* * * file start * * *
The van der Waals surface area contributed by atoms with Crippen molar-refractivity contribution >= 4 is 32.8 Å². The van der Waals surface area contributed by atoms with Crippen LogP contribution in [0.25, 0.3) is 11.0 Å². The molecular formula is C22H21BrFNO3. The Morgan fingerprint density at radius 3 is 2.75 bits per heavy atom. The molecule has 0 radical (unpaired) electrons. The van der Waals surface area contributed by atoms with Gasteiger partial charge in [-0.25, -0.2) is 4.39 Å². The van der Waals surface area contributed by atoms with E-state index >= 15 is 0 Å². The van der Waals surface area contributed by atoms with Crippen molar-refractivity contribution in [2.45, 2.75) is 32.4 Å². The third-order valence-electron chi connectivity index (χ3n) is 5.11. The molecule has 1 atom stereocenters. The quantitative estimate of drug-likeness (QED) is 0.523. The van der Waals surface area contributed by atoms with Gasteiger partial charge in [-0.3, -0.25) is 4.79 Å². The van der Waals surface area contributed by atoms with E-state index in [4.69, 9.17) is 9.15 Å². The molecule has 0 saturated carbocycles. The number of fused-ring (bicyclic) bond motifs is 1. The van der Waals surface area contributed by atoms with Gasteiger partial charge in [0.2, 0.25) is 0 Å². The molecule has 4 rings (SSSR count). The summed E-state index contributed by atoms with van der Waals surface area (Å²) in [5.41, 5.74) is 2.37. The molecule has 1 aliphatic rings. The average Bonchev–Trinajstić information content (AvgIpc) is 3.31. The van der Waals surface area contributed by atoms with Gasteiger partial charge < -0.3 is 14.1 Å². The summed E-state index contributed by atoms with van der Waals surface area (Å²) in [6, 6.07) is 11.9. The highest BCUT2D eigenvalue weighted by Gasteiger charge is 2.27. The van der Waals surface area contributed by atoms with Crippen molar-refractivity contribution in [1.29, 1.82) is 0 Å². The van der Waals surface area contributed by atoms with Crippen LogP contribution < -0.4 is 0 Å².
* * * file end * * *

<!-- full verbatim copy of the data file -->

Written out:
The van der Waals surface area contributed by atoms with Crippen molar-refractivity contribution >= 4 is 32.8 Å². The van der Waals surface area contributed by atoms with Crippen LogP contribution in [0.25, 0.3) is 11.0 Å². The molecular formula is C22H21BrFNO3. The Morgan fingerprint density at radius 3 is 2.75 bits per heavy atom. The molecule has 0 radical (unpaired) electrons. The van der Waals surface area contributed by atoms with Gasteiger partial charge in [-0.25, -0.2) is 4.39 Å². The van der Waals surface area contributed by atoms with E-state index >= 15 is 0 Å². The van der Waals surface area contributed by atoms with Crippen molar-refractivity contribution in [2.45, 2.75) is 32.4 Å². The third-order valence-electron chi connectivity index (χ3n) is 5.11. The molecule has 1 atom stereocenters. The quantitative estimate of drug-likeness (QED) is 0.523. The van der Waals surface area contributed by atoms with Gasteiger partial charge in [-0.3, -0.25) is 4.79 Å². The van der Waals surface area contributed by atoms with E-state index in [4.69, 9.17) is 9.15 Å². The molecule has 0 saturated carbocycles. The number of fused-ring (bicyclic) bond motifs is 1. The van der Waals surface area contributed by atoms with Gasteiger partial charge in [0.2, 0.25) is 0 Å². The molecule has 4 rings (SSSR count). The summed E-state index contributed by atoms with van der Waals surface area (Å²) in [5.41, 5.74) is 2.37. The molecule has 1 aliphatic rings. The average Bonchev–Trinajstić information content (AvgIpc) is 3.31. The van der Waals surface area contributed by atoms with Gasteiger partial charge < -0.3 is 14.1 Å². The summed E-state index contributed by atoms with van der Waals surface area (Å²) in [6, 6.07) is 11.9. The highest BCUT2D eigenvalue weighted by Gasteiger charge is 2.27. The van der Waals surface area contributed by atoms with Crippen molar-refractivity contribution in [1.29, 1.82) is 0 Å². The van der Waals surface area contributed by atoms with Crippen LogP contribution < -0.4 is 0 Å².